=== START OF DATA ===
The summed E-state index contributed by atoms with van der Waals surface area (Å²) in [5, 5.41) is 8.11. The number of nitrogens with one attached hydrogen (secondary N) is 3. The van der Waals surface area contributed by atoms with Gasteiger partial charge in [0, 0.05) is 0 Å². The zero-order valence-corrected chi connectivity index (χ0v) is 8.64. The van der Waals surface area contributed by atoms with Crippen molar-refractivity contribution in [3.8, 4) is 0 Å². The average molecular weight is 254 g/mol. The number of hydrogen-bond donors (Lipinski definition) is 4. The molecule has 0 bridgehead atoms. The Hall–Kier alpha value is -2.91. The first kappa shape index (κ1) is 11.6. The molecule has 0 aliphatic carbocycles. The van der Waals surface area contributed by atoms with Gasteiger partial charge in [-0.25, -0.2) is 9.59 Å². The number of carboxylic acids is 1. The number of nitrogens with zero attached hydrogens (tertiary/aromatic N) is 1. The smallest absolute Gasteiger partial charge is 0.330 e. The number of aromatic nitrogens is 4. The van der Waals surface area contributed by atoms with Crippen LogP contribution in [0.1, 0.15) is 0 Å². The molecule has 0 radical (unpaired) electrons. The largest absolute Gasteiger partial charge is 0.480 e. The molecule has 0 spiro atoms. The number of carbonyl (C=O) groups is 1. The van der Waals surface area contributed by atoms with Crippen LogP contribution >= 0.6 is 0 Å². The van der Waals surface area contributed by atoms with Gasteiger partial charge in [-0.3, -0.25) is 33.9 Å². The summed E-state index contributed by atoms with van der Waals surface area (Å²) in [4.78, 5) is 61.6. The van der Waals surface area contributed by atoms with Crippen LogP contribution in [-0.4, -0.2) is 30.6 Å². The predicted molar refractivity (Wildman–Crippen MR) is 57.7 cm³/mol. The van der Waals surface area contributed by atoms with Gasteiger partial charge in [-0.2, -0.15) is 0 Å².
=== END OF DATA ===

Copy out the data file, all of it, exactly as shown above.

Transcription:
The summed E-state index contributed by atoms with van der Waals surface area (Å²) in [5, 5.41) is 8.11. The number of nitrogens with one attached hydrogen (secondary N) is 3. The van der Waals surface area contributed by atoms with Gasteiger partial charge in [0, 0.05) is 0 Å². The zero-order valence-corrected chi connectivity index (χ0v) is 8.64. The van der Waals surface area contributed by atoms with Crippen molar-refractivity contribution in [3.8, 4) is 0 Å². The average molecular weight is 254 g/mol. The number of hydrogen-bond donors (Lipinski definition) is 4. The molecule has 0 bridgehead atoms. The Hall–Kier alpha value is -2.91. The first kappa shape index (κ1) is 11.6. The molecule has 0 aliphatic carbocycles. The van der Waals surface area contributed by atoms with Gasteiger partial charge in [-0.25, -0.2) is 9.59 Å². The number of carboxylic acids is 1. The number of nitrogens with zero attached hydrogens (tertiary/aromatic N) is 1. The smallest absolute Gasteiger partial charge is 0.330 e. The number of aromatic nitrogens is 4. The van der Waals surface area contributed by atoms with Crippen LogP contribution in [0.1, 0.15) is 0 Å². The molecule has 0 radical (unpaired) electrons. The largest absolute Gasteiger partial charge is 0.480 e. The molecule has 0 spiro atoms. The number of carbonyl (C=O) groups is 1. The van der Waals surface area contributed by atoms with Crippen LogP contribution >= 0.6 is 0 Å². The van der Waals surface area contributed by atoms with Gasteiger partial charge in [-0.3, -0.25) is 33.9 Å². The summed E-state index contributed by atoms with van der Waals surface area (Å²) in [4.78, 5) is 61.6. The van der Waals surface area contributed by atoms with Crippen LogP contribution in [-0.4, -0.2) is 30.6 Å². The predicted molar refractivity (Wildman–Crippen MR) is 57.7 cm³/mol. The van der Waals surface area contributed by atoms with Gasteiger partial charge in [-0.2, -0.15) is 0 Å².